The Quantum Nature of Observations

Quantum particles and teachers share something in common- they both act rather strangely and become unpredictable when observed. One of the laws governing the quantum world says that particles change their nature according to where, when and by whom they are observed-spooky stuff. When considering the practice of observations I am sure teachers  can relate to this. I once worked in a school where a number of teachers questioned the judgements of their observers. After being observed, these said teachers had long protracted conversations with their observers and felt that the observer had serious flaws in their judgements. Needless to say that their received judgments were highly critical. Such were their apprehensions that they decided they’d had enough of this poor judgement of teaching and learning and they’d be better appreciated elsewhere. With a desire to prove their observers wrong a number of these swiftly exiting teachers tried a little experiment. When they secured their next interview, they used the very same lesson where they were judged inadequate. Interestingly all of these teachers were judged as being outstanding with the formerly inadequate lesson.

Having one lesson judged differently in different contexts and by different people reveals the quantum nature of observations. This occurrence does not necessarily mean that the judgements of the initial observers were completely inaccurate. Perhaps those lessons really were inadequate. Who knows? But what it certainly does reveal is that judgements can change with the most simplest of variables: observer and context.

Quantum teaching

If we are quantum like in our observations as teachers what does this mean for the profession? A sea of uncertainty? Wobbly discrepancy in the fog of grading teaching and learning? One approach is to accept that this is the way things are-accept that there is uncertainty. But how helpful is this really? A more valuable approach would be to scrap judgements all together. In this I mean one off judgements at the end of a lesson. I once read some great advice about this from two educational bloggers whom I highly regard- @teachertoolkit and @johntomsett. In my role as a middle leader, when observing colleagues I always place emphasis on the diagnostics (strengths and areas for development) during the feedback phase. In fact, my language explicitly says this as I begin with “it’s not about the judgement but how you can get better”. Nobody wants to be told they are inadequate for this often breeds feelings of failure and it’s just as unhelpful to be called ‘Outstanding’ lest we become well rested upon our laurel foliage. As teachers we should all want to get better regardless of where we are in our craft- graded judgements can be an impediment if they are a destination in of themselves. I believe we should move to a more dialogic approach- guided and purposeful discussion about what actually makes good teaching and learning.I have recently become very interested in the role professional coaching could play in the profession. If schools had designated teaching coaches, they could guide each teacher towards becoming better practitioners. This is more attractive and potentially overall more effective in that it involves a long term commitment to improving teacher effectiveness. Of course, coaching needs to be done in the right way with well trained persons possessing the right disposition. Coaches will help teachers do the the following:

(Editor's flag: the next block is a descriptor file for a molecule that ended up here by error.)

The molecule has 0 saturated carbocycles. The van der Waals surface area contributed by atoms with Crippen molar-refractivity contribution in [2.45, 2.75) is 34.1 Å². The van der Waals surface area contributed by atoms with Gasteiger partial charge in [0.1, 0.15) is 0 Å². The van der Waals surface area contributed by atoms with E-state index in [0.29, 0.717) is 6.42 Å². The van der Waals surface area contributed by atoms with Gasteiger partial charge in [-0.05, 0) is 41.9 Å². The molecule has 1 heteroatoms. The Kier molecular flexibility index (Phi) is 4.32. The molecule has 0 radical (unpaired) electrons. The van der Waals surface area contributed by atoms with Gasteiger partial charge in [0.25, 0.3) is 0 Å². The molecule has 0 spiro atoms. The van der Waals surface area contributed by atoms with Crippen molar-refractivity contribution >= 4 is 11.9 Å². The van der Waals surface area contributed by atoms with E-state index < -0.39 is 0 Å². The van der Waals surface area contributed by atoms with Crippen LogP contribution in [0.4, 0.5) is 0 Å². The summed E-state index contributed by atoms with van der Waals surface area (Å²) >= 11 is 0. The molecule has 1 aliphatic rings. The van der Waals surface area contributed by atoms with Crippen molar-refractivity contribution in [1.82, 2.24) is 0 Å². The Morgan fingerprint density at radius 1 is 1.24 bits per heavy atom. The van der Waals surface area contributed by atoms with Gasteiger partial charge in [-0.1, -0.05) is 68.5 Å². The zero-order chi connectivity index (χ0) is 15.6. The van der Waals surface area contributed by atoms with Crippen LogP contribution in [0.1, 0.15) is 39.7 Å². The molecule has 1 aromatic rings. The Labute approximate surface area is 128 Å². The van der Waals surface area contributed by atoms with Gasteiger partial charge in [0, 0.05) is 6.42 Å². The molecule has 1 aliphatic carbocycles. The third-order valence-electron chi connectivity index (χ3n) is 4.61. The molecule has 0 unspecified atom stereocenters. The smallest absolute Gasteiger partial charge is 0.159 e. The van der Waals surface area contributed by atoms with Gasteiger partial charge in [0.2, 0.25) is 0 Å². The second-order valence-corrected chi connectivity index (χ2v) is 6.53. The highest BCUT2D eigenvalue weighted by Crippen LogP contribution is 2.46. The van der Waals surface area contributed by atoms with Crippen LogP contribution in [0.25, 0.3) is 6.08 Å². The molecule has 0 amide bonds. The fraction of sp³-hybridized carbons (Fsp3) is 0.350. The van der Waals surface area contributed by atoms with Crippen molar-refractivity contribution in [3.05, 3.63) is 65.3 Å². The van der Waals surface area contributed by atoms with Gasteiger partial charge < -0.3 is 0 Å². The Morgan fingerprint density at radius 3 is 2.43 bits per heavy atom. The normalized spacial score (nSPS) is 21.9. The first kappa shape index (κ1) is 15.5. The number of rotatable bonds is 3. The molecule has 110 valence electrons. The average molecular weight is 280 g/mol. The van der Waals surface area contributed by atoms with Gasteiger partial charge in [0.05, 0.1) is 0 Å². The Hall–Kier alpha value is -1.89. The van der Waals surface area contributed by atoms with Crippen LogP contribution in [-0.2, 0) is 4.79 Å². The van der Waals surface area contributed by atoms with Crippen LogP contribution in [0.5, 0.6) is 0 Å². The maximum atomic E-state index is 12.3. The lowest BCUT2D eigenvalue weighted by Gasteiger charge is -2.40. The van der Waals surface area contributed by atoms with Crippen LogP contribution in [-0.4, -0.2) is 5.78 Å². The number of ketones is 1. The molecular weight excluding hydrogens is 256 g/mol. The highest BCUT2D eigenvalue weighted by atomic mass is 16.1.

• Identify where they want to be
  • Where they are
  • How they can get there

Of course there are more intricacies and nuances embedded within each of these stages but a well skilled coach will have the abilities necessary to handle these. This is a starting point at least. A far more useful tool in helping to improve teacher effectiveness.

If you’d like to respond, critique or expound upon any of these suggestions please do so.

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